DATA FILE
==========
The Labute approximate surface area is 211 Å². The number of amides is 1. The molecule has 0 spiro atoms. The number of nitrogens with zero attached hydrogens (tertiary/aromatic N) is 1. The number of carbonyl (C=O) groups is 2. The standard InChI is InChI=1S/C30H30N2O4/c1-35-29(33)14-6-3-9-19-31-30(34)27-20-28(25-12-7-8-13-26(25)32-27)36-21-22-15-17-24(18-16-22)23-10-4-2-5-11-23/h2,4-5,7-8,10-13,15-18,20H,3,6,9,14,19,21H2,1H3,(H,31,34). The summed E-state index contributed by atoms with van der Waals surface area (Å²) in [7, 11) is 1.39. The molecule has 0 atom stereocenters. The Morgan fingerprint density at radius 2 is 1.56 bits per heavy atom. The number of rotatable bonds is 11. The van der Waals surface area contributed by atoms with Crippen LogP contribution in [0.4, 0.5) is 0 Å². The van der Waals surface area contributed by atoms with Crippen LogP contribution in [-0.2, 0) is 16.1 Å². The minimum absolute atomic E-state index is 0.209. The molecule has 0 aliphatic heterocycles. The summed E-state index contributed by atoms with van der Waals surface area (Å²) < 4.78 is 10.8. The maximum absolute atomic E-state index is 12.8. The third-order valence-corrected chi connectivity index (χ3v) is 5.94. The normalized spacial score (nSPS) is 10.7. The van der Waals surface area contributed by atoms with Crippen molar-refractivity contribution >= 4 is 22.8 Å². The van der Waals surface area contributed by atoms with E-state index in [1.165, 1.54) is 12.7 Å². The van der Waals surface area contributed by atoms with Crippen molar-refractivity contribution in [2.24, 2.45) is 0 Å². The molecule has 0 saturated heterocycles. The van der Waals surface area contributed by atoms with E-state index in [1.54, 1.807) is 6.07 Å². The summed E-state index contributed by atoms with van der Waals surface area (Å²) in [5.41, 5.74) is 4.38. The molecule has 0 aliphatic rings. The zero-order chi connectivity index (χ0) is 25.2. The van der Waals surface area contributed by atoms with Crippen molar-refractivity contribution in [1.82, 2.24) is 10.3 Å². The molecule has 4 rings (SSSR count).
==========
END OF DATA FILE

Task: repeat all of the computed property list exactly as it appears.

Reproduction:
The Labute approximate surface area is 211 Å². The number of amides is 1. The molecule has 0 spiro atoms. The number of nitrogens with zero attached hydrogens (tertiary/aromatic N) is 1. The number of carbonyl (C=O) groups is 2. The standard InChI is InChI=1S/C30H30N2O4/c1-35-29(33)14-6-3-9-19-31-30(34)27-20-28(25-12-7-8-13-26(25)32-27)36-21-22-15-17-24(18-16-22)23-10-4-2-5-11-23/h2,4-5,7-8,10-13,15-18,20H,3,6,9,14,19,21H2,1H3,(H,31,34). The summed E-state index contributed by atoms with van der Waals surface area (Å²) in [7, 11) is 1.39. The molecule has 0 atom stereocenters. The Morgan fingerprint density at radius 2 is 1.56 bits per heavy atom. The number of rotatable bonds is 11. The van der Waals surface area contributed by atoms with Crippen LogP contribution in [0.4, 0.5) is 0 Å². The van der Waals surface area contributed by atoms with Crippen LogP contribution in [-0.2, 0) is 16.1 Å². The minimum absolute atomic E-state index is 0.209. The molecule has 0 aliphatic heterocycles. The summed E-state index contributed by atoms with van der Waals surface area (Å²) < 4.78 is 10.8. The maximum absolute atomic E-state index is 12.8. The third-order valence-corrected chi connectivity index (χ3v) is 5.94. The normalized spacial score (nSPS) is 10.7. The van der Waals surface area contributed by atoms with Crippen molar-refractivity contribution >= 4 is 22.8 Å². The van der Waals surface area contributed by atoms with E-state index in [1.165, 1.54) is 12.7 Å². The van der Waals surface area contributed by atoms with Crippen molar-refractivity contribution in [2.24, 2.45) is 0 Å². The molecule has 0 saturated heterocycles. The van der Waals surface area contributed by atoms with E-state index in [1.54, 1.807) is 6.07 Å². The summed E-state index contributed by atoms with van der Waals surface area (Å²) in [5.41, 5.74) is 4.38. The molecule has 0 aliphatic rings. The zero-order chi connectivity index (χ0) is 25.2. The van der Waals surface area contributed by atoms with Crippen molar-refractivity contribution in [1.82, 2.24) is 10.3 Å². The molecule has 4 rings (SSSR count).